Cut out each fabric piece from the large sheet of Bondaweb and peel the backing paper away from the back of each piece. Position onto your backing fabric.
Press each piece into place on the backing fabric with a steam iron for around 5 seconds to ensure it adheres properly.
Use tweezers to help position all of the small fiddly pieces into place. I used a pencil to lightly draw the cotton reel on the top of the machine and the thread passing through the machine.
Once all of the pieces are stuck to the backing fabric you are ready to embroider them into place. Now this is where the fun begins!
Prepare your sewing machine for free motion embroidery by inserting a new sharp needle and threading with black, brown or grey sewing thread. I chose to use a grey thread for this project.
Drop the feed dogs on you sewing machine. This switch is usually at the back of your sewing machine. If you do not have a button to drop the feed dogs you may have a cover that fits into your needle plate to cover them.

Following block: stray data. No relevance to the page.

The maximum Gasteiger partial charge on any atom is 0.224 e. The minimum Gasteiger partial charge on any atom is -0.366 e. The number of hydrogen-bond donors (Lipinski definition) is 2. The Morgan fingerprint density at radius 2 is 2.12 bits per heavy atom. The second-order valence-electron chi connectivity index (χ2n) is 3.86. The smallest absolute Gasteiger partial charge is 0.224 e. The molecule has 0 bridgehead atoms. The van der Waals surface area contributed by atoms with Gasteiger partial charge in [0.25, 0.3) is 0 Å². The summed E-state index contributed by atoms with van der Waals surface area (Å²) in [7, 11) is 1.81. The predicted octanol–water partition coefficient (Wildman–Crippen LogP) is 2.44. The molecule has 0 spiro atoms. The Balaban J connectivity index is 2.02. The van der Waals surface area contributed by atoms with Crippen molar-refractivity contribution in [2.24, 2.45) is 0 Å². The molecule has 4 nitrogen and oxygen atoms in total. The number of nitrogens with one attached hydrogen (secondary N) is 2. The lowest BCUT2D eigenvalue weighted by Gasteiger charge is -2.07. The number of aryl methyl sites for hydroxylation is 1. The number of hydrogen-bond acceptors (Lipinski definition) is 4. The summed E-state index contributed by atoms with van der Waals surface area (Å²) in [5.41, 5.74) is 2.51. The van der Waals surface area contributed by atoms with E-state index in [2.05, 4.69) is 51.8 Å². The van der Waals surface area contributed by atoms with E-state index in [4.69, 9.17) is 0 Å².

Remove the straight stitch foot and replace with a darning/embroidery foot. A darning/embroidery foot usually comes with your sewing machine accessories. I used an open toe embroidery foot, the open toe foot just gives you a better view of your work.
(Please refer to your individual sewing machine manual for instructions.)
You are now ready so sew. Free motion allows you to move the fabric freely through your machine: using your needle as if it were a pen and your fabric the paper – you can draw freely using the thread to create a picture.
It’s a good idea to practise using your sewing machine for free motion embroidery before stitching your project as the stitch sizes are determined by how fast or slow you move the fabric under the needle.
There are plenty of YouTube videos showing you how to do this if you have not tried it before.
You are now ready to start to stitch your picture!
Place your presser foot down – you will find that your presser foot does not actually go completely down unless your needle is in the down position.
*A great tip is to make sure that your needle is in the needle down position every time you stop sewing if you have that option on your machine.*